This is an exclusive excerpt from Voddie Baucham’s Fault Lines: The Social Justice Movement and Evangelicalism’s Looming Catastrophe. This national bestseller was released on April 6, 2021 and is available where books are sold.
Our Problem Is Not Growing Ethnic Tensions
O. J. Simpson. Rodney King. Michael Brown. Tamir Rice. Trayvon Martin. Breonna Taylor. George Floyd. Just say these names and you can divide a room. On one side will be people who see the incidents those names represent as evidence of America’s “systemic racism.” The others will argue that they were isolated incidents, at least some of which represented justifiable actions taken by the police. Chances are the discussion will not end in agreement, or even one side moving slightly toward the other. Instead, they will simply continue slipping past each other along the fault line. Growing ethnic tension is a problem—but it is not the main problem.
While troubling, it is no match for the truth of the Gospel and the unity it creates among those who embrace it. In fact, such tensions represent an opportunity for Christ’s followers to demonstrate the truth of Paul’s words:
For he himself is our peace, who has made us both one and has broken down in his flesh the dividing wall of hostility by abolishing the law of commandments expressed in ordinances, that he might create in himself one new man in place of the two, so making peace, and might reconcile us both to God in one body through the cross, thereby killing the hostility. (Ephesians 2:13-16)
Ethnic tensions are only a problem for Christians who forget this truth or subordinate it to a competing ideology (whether that be on the left or the right). When that happens, a fault line appears: those on one side “press the text” of the Bible, while those on the other see that approach as short-sighted and insensitive. The problem is not ethnic tension, but the fundamental assumptions that drive our assessment of and subsequent approaches to it.
Our Problem Is Not Political Divisions
Friends in the U.S. have half-jokingly asked if I moved my family to Zambia in 2015 to escape “Trump’s America.” I may not have been present for the 2016 election, but I was definitely connected and aware.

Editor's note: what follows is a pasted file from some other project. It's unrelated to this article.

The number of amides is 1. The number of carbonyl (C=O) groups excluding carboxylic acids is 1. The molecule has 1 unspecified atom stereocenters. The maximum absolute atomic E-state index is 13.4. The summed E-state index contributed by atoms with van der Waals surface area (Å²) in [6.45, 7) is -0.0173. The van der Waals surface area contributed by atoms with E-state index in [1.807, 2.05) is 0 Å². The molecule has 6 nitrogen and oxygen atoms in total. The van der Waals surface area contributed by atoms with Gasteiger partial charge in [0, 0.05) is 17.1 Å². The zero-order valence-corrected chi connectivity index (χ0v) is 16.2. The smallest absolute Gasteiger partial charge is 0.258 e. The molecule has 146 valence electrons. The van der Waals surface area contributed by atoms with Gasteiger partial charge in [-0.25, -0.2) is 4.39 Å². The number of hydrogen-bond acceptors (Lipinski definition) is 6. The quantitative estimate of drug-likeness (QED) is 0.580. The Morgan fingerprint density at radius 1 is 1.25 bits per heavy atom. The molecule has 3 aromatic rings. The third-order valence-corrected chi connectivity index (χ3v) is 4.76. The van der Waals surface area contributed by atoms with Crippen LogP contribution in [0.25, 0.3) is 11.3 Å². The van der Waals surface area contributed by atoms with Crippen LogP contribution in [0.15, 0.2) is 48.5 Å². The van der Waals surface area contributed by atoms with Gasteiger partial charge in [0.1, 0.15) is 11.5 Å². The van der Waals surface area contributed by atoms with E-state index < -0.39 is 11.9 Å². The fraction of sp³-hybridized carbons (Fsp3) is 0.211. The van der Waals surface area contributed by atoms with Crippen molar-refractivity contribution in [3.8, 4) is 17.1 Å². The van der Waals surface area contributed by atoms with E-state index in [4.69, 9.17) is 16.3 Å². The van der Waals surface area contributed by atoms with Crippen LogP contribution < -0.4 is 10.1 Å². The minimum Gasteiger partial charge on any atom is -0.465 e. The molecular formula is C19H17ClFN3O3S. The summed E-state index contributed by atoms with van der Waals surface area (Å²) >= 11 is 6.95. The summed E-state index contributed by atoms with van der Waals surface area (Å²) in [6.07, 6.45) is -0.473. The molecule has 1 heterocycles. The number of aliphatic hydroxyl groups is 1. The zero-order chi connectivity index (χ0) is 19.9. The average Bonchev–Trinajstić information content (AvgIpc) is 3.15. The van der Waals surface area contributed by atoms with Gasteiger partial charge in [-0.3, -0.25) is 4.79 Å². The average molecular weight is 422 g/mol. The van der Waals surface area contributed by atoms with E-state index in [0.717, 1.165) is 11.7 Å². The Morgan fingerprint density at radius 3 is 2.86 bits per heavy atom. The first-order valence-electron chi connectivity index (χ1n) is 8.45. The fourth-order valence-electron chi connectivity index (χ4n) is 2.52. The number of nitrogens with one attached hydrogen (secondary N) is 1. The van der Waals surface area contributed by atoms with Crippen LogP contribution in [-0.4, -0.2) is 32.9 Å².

I started writing and speaking on political issues in 2008, during Barack Obama’s first run for the White House. At that time, I warned repeatedly of his culturally Marxist worldview. I also warned that an Obama presidency would not heal, but rather deepen ethnic tensions in America. I also warned much the same regarding both Hillary Clinton and Donald Trump in 2016.
But neither was “the problem.” On the one side of the election debate were Christians who saw immorality as reason enough to swallow hard and vote for Trump in the hopes of stemming the tide of illegal immigration and abortion. On the other side were those who saw inequalities in health care, income, and immigration as reason enough to swallow hard and vote for Clinton in the hopes of stemming a different tide.
Our Problem Is Social Justice versus Biblical Justice
Those belonging to the social-justice crowd present themselves as the only ones pursuing justice, to the exclusion of all who disagree with their assessments—who, by that definition, are pursuing injustice.
Perhaps the most troubling aspect of the current struggle is that it mischaracterizes Christians that way too. On one side are “compassionate” Christians who are “concerned about justice.” On the other are “insensitive” Christians who are “not concerned about justice.” This is wrong.
I have pursued justice my entire Christian life. Yet I am about as “anti-social justice” as they come—not because I have abandoned my obligation to “strive for peace with everyone, and for the holiness without which no one will see the Lord” (Hebrews 12:14), but because I believe the current concept of social justice is incompatible with biblical Christianity.